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  • Writer's pictureJacob Preece

The Weight of Waiting, Part One

"11 What is my strength, that I should wait? And what is my end, that I should be patient? 12 Is my strength the strength of stones, or is my flesh bronze? 13 Have I any help in me, when resource is driven from me?"

- Job 6:11-13

Most of us are familiar with the story of Job - a man who had everything, lost everything, cried out to God, and was restored. Forty-two long chapters of the worst suffering imaginable wrought by the hands of Satan. Few people in the Bible know what it means to wait more than Job.

Waiting is the experience of those who exist in time. Throughout life, we are waited on, then upon, and on again. Watching my son grow, I'm reminded that at times our bodies wait on our mind, and then at other times, our minds wait on our body.

All of our waiting is an acknowledgment of the fact that we exist in time as finite beings subject to the laws of nature, which means we don't experience life anachronistically (apart from time or all at once), nor with the unfettered power to create out of nothing. We live moment-by-moment and must manipulate the resources available to us through (very) limited exertion. Waiting means we're not God. It means we're creatures dependent upon a Creator.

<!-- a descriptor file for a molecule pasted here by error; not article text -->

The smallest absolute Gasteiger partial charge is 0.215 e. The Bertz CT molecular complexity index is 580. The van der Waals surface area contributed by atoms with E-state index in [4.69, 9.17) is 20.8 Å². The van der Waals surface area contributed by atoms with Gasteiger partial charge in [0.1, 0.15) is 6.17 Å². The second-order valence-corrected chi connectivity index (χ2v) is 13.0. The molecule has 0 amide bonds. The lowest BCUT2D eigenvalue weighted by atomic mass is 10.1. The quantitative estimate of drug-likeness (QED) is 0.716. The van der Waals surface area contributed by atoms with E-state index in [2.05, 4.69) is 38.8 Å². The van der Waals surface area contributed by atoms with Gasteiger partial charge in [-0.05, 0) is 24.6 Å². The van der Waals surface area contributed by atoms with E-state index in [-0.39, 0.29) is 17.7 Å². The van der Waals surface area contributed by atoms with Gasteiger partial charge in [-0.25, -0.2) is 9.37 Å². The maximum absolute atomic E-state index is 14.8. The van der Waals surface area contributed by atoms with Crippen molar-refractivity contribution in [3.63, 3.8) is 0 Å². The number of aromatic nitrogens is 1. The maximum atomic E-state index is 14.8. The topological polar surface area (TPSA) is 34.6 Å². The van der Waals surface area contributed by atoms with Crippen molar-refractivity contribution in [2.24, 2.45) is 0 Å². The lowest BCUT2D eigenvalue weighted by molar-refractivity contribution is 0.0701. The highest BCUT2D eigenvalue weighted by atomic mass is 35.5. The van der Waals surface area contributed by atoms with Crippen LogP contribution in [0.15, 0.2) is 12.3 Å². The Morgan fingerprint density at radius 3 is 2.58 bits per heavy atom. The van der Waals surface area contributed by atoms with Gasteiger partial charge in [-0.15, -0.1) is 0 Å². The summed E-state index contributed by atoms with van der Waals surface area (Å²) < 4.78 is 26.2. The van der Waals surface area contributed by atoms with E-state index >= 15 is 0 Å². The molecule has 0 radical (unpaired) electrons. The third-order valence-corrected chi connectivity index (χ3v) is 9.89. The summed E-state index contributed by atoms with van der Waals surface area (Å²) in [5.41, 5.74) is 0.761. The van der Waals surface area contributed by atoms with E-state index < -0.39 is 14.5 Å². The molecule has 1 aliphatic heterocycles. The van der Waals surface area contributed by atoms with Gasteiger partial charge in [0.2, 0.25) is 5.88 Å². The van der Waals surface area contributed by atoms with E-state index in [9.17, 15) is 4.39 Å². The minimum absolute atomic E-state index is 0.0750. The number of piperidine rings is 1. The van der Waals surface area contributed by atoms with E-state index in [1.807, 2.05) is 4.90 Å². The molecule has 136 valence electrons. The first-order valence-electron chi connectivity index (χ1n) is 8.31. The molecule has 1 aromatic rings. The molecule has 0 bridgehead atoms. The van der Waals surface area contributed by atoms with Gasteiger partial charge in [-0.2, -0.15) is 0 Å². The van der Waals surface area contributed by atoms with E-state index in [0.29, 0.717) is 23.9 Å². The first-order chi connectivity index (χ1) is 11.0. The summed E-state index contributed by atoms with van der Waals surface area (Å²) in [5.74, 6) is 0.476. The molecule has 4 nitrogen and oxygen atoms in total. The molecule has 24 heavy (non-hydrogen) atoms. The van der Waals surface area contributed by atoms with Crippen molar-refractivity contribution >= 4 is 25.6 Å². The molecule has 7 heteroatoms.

Job's testimony and experience are helpful for us waiters. His words, by his own testimony, are rash and candid (Job 7:11-12). Yet, at the same time, he can acknowledge the effect that suffering is having on his faith and reason, loosing his tongue to say things he maybe only half-heartedly means (Job 6:26).

These verses from Job grip us in a visceral way because he verbalizes something we all miscalculate in our suffering: "How long and why?"

Waiting without hope is waiting without strength, or, to say it positively, hope is our strength in the waiting. But suffering blurs our hope in the waiting of life. It echoes the present into the perpetual future, contrary to reason and especially against the many promises of life.

We are not immune to such despair. Job feels weak (without strength, v.11a), hopeless and doomed ("what is my end," v.11b), and helpless, unable to control or change his situation (v.13).

And yet, as external readers, we know only his weakness to be true. His suffering is not without hope (2 Cor. 4:17). His weakness not without God's strength (Isa. 41:10; 2 Cor. 12:9-11). His present pain not without future comfort (2 Cor. 1:3-4). His helplessness and lack of resources not without Him who owns "the cattle on a thousand hills" (Psalm. 50:10), who sees the affliction of his people and hears their cries (Psalm 34:15), being rich in mercy and mighty to save (Eph. 2:4; Zep. 3:17).


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